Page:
Forecasting the future
Studies at Bangkok explore upcoming issues in trials, delivery and demand
By Emily Bass*
It is still uncertain precisely when an effective AIDS vaccine will be identified, but it’s clear that the development process will require a series of trials in different populations as well as detailed plans for manufacturing and distributing a licensed product. While some of the hallway discussions in Bangkok focused on the uncertainties of the field’s scientific endeavors, a series of posters and presentations focused attention on issues that need to be addressed, including different populations’ willingness either to participate in clinical trials or to purchase licensed vaccines.
Willingness to participate
One comprehensive multi-site cross-sectional study conducted by researchers at Johns Hopkins School of Public Health and international partners (Abstract no. ThPeC7440; go to www.iasociety.org to view abstracts) surveyed 3155 participants’ attitudes towards hypothetical vaccines and trials. Survey participants came from a variety of settings, ranging from a US university campus to a sexually transmitted infection (STI) clinic in India to members of an injection drug users seroincidence cohort in Chiang Mai, Thailand.
The study found that willingness to participate (WTP) in an AIDS vaccine trial varied widely depending on the population surveyed, ranging from 31% among college students in Baltimore to 64% among STI clinic attendees in Pune, India. The study also analyzed responders’ answers for predictors of WTP. Acceptance of a licensed AIDS vaccine was a predictor for five out of six sites, while belief in the success of an AIDS vaccine was only associated with WTP in one site. Negative predictors included fear of side-effects, belief that a partner would refuse sex, and the possibility that antibodies induced by a vaccine would result in a false-positive test for HIV infection.
Another study conducted by investigators at Emory University (ThPeC7431) looked at WTP among a predominantly black (63%), female (72%) population (n=220) of students from a small college in Georgia. The study was designed to probe participants’ understanding of and beliefs about AIDS vaccine research, and it yielded some striking findings. More than a third of those interviewed believed that an AIDS vaccine exists but is withheld from the public, and almost half agreed with the statement “in a trial I may be injected with HIV.” Overall, just 17% of those interviewed agreed with the statement “after a researcher told me about an HIV vaccine clinical trial, I would enroll in one.” The study also found that African Americans and Asians were more likely than whites to feel that it was important to have people of the same ethnic group participating in the trial (p = 0.001) or on the research team (p = 0.001).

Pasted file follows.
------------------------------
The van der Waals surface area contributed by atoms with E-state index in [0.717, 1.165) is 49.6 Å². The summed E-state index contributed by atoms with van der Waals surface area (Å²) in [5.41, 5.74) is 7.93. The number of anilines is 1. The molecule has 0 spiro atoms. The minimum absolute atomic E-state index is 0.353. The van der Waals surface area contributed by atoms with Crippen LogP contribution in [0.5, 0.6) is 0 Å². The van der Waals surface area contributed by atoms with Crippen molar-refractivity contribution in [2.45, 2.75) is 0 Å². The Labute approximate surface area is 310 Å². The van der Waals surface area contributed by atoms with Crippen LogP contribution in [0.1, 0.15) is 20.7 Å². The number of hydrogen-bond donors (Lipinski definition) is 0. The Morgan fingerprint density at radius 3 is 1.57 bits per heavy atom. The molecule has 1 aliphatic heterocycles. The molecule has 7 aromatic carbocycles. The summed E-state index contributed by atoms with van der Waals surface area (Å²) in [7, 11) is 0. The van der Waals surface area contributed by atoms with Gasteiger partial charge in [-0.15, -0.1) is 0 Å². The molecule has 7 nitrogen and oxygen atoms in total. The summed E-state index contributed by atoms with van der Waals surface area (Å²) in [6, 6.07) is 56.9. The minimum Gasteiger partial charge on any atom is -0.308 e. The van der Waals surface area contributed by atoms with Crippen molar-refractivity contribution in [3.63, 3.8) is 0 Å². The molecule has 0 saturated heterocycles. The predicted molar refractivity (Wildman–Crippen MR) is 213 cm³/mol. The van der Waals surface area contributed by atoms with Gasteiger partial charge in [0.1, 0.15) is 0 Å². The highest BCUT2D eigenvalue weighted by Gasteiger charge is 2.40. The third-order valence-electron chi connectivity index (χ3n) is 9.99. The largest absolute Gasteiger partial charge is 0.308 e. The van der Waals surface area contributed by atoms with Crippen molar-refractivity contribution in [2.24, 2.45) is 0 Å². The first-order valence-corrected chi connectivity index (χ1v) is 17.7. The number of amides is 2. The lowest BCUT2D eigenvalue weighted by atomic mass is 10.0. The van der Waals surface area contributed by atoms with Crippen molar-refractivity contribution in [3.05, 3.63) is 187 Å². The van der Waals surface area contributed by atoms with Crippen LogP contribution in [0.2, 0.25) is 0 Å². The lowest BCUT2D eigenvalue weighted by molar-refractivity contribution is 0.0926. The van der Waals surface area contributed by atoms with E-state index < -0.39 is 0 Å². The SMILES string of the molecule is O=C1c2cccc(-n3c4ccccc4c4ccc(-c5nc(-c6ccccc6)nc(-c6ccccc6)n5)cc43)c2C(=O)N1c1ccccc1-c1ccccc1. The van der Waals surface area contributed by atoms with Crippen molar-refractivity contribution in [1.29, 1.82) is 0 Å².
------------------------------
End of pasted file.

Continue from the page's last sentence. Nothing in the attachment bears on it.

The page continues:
Concerns of people in the US were also the focus of several posters presented by Project VIBE, a research study that posed an elaborate set of scenarios involving hypothetical vaccines with different characteristics (e.g., cost, level of efficacy, potential for causing a falsely positive reading in an HIV test), as well as trials with different types of designs (e.g., greater or fewer numbers of immunizations, blood samplings, etc.). These scenarios were used to explore attitudes about research participation, interest in licensed vaccines, and other issues through interviews and focus groups at sites around Los Angeles, including a gay and lesbian community center and health clinic, a needle exchange center, and a health clinic serving the city’s Latino community.
Here, too, there was heterogeneity in the responses with individuals identifying a number of barriers to uptake of an effective vaccine (TuPeD5105), including the belief that doctors experiment on patients without telling them, prior experience of being refused medical coverage, and concerns about the stigma that might be associated with seeking such a vaccine. Other abstracts from Project VIBE looked at willingness to participate in vaccine trials (ThPeC7435) and women’s concerns around uptake of a hypothetical effective vaccine (ThPeD5154).
Risk behavior/mitigation of vaccine protective effects
The benefits of an effective vaccine could be offset by other trends such as decreased condom use or increased numbers of sexual partners, which might emerge if people widely believed that an AIDS vaccine was a “magic bullet” against the virus. Since the first generation of AIDS vaccines is expected to have low or moderate levels of efficacy, many in the field feel that it’s particularly important to consider how various shifts in risk behavior might offset the benefits of a vaccine with low-, moderate-, or even high-efficacy.